A PUSH for farmers to offset carbon emissions through changes to soil is among next steps for a lobby group instrumental in south-west councils declaring a climate emergency.
Heytesbury District and Landcare Network co-ordinator Geoff Rollinson said a growing number of south-west farmers were considering changes to fertilisers that increased the amount of carbon kept in the ground.
"It leads to a more successful farming enterprise and less CO2 in the atmosphere, it's a beautiful equation," Mr Rollinson said.
He said the changes also increased ground water storage and soil nutrients.
Mr Rollinson said he was now pushing for the region's shire councils to encourage changes to farming practices through grant applications and advocacy, following Moyne Shire declaring a climate emergency last month.
He said the number of south-west farms using "regenerative farming practices" had jumped from a low base of 1 per cent to 5 per cent in the past four years.
The landcare group directed part of a $146,000 state government grant to an Ecklin South dairy farm for a soil trial in October 2018.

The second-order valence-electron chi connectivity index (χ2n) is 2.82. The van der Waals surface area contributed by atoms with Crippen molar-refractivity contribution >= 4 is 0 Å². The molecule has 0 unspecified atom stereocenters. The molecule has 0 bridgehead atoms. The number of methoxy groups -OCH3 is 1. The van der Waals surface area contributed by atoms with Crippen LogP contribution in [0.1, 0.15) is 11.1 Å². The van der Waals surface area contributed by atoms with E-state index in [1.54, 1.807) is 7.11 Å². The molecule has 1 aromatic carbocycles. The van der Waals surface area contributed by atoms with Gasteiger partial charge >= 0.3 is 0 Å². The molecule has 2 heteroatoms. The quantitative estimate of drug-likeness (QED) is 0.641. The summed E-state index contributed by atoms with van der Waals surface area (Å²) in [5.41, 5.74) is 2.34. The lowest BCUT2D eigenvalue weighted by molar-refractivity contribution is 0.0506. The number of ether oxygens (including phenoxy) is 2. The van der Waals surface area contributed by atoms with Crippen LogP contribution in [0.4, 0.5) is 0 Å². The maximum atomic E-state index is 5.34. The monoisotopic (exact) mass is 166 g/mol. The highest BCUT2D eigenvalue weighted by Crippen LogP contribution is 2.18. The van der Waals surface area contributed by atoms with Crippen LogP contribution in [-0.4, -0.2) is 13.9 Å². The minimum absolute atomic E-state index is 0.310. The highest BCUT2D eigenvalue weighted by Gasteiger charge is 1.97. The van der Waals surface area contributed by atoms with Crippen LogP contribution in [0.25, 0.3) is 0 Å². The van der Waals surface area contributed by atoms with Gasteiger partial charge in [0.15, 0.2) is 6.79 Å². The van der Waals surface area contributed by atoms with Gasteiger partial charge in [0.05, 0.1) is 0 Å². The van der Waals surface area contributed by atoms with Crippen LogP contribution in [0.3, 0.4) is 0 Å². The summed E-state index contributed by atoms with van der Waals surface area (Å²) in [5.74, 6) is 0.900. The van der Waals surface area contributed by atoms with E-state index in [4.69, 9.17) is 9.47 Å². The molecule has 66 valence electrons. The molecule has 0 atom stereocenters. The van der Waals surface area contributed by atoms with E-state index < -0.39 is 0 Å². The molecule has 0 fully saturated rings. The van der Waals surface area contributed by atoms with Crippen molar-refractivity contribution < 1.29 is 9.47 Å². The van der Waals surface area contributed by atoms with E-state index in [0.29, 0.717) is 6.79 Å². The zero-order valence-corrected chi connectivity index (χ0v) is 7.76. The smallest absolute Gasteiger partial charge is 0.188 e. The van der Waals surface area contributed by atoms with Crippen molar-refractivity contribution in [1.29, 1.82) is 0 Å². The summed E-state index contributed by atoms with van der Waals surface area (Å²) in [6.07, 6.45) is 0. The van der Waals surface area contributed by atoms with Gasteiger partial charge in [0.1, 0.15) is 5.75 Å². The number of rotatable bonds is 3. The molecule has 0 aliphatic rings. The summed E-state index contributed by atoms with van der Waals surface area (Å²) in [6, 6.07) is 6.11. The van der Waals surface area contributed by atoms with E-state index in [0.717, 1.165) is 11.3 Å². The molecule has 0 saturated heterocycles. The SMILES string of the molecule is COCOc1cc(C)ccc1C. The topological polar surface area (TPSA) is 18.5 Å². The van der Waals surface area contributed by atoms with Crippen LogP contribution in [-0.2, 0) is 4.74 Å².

One of the farm's family members, Sam Doolan, said the farm emitted about 4100 tonnes of carbon per year, but they had planted thousands of trees and converted the soil in one paddock to offset those emissions.
"I reckon we could cut 1000 tonnes off that per year from the project we are doing," Mr Doolan said.
"We have picked one paddock to do a trial to see how much we can improve the soil by using different rates of compost and biochar.
"We'll see which application rate has improved the soil the most and implement that over the whole farm."
He said the downsides of the project were the farm could not produce the amount of compost on the farm they needed to provide nutrients for the grass.
The third-generation dairy farmer said there was a gradual push among some younger farmers on family farms to reduce their farm's emissions.
"There are probably some older farmers who are stuck in their ways and that's what they have been doing for decades and see no reason to change it, I think the younger generation are behind a push for different paths," Mr Doolan said.
"If every primary producer, or anyone in the agricultural game can reduce their emissions a little bit, that's helping the planet."
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